Self-regulation as a mediator of the effects of childhood traumatic brain injury on social and behavioral functioning

Kalaichelvi Ganesalingam*, Ann Sanson, Vicki Anderson, Keith Owen Yeates

*Corresponding author for this work

Research output: Contribution to journalArticlepeer-review

57 Citations (Scopus)


This study builds on our earlier investigation (see Ganesalingam et al., 2006). We showed previously that children with moderate to severe traumatic brain injuries (TBI) had poorer self-regulation and social and behavioral functioning than their uninjured peers and that self-regulation predicted significant variance in parent- and teacher-rated social and behavioral outcomes, regardless of the presence or absence of TBI. In this study, we examine self-regulation as a mediator of the relationship between TBI and the outcomes. Participants included 65 children with moderate to severe TBI and 65 children without TBI matched for age and gender. Participants were between 6 and 11 years of age. Children completed an assessment of cognitive, emotional, and behavioral self-regulation, and social and behavioral functioning. Mediation was assessed using a bootstrapping approach (a relatively novel statistical method for assessing specific indirect effects in models with multiple mediators). Analyses indicated that, after controlling for socioeconomic status (SES), aspects of self-regulation accounted for individual variation in the outcomes, and acted as a significant mediator of the effects of TBI on the outcomes. Self-regulatory deficits may reflect the relative vulnerability of the prefrontal cortex to TBI and may help account for post-injury difficulties in social and behavioral functioning.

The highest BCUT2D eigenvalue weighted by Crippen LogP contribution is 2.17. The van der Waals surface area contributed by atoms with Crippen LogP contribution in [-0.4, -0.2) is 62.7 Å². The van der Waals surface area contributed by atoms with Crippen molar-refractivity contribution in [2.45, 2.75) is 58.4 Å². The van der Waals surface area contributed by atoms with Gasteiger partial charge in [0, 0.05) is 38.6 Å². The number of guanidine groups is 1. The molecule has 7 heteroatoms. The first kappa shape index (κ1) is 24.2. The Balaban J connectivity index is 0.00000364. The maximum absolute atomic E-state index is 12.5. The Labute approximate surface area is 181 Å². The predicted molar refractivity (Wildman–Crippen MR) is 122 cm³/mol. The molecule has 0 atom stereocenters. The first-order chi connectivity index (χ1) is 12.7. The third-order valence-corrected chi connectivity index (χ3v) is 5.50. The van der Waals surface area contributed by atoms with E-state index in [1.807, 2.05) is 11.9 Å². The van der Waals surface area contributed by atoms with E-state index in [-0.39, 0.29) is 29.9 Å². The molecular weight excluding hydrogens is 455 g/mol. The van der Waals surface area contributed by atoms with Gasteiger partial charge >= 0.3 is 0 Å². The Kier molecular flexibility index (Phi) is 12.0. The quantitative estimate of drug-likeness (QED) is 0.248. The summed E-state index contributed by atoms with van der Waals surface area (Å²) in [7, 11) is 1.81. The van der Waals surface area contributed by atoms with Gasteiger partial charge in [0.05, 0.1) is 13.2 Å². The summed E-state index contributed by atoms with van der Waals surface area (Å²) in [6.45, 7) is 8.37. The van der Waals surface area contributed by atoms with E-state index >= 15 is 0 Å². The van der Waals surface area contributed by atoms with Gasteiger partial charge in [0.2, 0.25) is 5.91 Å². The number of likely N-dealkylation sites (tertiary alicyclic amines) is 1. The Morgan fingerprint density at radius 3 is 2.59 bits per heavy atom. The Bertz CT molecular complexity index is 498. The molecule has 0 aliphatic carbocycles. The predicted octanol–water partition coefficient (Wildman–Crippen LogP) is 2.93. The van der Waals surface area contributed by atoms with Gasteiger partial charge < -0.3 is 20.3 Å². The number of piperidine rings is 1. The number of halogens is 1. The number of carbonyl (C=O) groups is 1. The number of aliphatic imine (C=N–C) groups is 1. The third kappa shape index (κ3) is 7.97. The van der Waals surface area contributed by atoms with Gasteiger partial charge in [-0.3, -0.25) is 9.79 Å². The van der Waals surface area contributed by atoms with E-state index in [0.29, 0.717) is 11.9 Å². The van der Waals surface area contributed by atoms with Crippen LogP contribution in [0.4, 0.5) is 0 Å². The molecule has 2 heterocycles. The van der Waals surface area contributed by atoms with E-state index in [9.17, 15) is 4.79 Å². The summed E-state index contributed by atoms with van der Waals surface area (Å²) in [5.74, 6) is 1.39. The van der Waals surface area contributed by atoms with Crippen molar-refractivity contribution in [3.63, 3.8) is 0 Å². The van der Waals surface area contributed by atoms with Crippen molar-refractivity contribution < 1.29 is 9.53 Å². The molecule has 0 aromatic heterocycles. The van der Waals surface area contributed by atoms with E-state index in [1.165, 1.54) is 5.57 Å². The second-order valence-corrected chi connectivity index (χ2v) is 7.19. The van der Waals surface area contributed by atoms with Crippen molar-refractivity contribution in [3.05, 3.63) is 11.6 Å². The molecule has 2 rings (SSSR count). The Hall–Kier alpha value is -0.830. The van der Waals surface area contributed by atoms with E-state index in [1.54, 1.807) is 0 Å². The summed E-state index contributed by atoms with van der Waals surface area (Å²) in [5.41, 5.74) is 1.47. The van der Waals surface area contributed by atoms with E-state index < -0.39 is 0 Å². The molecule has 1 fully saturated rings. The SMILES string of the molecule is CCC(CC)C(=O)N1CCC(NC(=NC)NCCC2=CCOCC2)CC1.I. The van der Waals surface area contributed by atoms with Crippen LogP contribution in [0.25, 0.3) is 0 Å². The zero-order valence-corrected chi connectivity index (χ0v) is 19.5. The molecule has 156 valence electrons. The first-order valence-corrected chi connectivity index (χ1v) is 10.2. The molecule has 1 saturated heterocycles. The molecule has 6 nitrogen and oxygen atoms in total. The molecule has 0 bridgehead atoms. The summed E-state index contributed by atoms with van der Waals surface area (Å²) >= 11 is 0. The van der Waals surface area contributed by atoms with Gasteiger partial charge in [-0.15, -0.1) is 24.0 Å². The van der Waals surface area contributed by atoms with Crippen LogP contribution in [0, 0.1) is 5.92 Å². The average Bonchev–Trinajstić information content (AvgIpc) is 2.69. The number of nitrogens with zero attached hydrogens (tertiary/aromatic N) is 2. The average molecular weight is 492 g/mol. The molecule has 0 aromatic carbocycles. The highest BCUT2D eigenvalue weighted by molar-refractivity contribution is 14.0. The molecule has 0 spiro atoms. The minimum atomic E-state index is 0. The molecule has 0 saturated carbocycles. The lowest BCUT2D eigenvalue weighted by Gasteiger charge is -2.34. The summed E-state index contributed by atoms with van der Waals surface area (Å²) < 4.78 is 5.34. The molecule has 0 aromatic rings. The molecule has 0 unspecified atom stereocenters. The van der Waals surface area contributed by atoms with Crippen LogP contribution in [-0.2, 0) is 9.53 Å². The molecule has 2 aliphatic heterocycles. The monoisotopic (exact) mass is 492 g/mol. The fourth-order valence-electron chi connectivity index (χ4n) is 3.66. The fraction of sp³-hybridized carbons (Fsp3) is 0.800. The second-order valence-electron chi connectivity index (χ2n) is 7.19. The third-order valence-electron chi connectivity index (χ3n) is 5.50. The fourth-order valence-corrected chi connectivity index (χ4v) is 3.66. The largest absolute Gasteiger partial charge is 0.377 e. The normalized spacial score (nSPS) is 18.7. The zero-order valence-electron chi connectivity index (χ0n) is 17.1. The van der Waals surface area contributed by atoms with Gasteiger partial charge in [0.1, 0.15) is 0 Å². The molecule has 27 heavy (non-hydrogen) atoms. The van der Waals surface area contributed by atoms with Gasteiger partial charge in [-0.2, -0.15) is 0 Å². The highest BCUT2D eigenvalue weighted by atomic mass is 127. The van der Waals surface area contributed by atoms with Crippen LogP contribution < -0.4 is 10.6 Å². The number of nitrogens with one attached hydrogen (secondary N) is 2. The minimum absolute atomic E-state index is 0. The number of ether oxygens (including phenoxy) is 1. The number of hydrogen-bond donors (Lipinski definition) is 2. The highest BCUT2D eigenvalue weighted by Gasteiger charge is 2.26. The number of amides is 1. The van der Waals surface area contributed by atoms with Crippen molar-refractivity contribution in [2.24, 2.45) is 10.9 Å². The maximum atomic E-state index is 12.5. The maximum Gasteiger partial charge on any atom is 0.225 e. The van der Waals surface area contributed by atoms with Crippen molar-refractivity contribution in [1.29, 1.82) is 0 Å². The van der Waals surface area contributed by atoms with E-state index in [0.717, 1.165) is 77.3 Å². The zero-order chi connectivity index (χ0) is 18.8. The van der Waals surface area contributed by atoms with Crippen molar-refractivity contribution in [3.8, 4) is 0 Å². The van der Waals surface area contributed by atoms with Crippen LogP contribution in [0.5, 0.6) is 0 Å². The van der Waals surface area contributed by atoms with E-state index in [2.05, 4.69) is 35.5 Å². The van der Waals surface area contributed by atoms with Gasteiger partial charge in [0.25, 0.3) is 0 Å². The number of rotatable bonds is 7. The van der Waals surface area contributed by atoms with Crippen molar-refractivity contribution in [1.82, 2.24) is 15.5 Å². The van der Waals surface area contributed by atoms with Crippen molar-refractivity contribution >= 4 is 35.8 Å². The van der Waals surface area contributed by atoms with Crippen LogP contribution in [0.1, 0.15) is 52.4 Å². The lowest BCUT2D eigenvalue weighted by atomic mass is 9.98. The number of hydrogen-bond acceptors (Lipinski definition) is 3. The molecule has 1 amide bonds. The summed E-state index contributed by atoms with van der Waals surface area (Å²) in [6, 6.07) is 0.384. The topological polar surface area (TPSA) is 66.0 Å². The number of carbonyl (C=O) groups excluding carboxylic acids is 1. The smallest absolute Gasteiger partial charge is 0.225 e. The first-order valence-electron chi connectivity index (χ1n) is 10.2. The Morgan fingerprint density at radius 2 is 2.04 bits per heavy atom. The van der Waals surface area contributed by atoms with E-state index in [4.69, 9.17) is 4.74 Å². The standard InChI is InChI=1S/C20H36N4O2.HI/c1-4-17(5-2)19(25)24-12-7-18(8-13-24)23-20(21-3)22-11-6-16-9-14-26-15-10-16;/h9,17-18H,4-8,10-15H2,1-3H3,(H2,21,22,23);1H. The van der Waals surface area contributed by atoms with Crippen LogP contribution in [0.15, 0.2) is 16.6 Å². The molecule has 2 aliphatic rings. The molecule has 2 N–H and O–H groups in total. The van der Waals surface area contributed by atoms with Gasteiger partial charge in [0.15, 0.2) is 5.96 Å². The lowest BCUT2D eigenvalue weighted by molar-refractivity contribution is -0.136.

Original languageEnglish
Pages (from-to)298-311
Number of pages14
JournalJournal of the International Neuropsychological Society
Issue number2
Publication statusPublished - Mar 2007
Externally publishedYes


  • Children
  • Multiple mediators
  • Self-regulation
  • Social and behavioral functioning
  • Specific indirect effects
  • Traumatic brain injury

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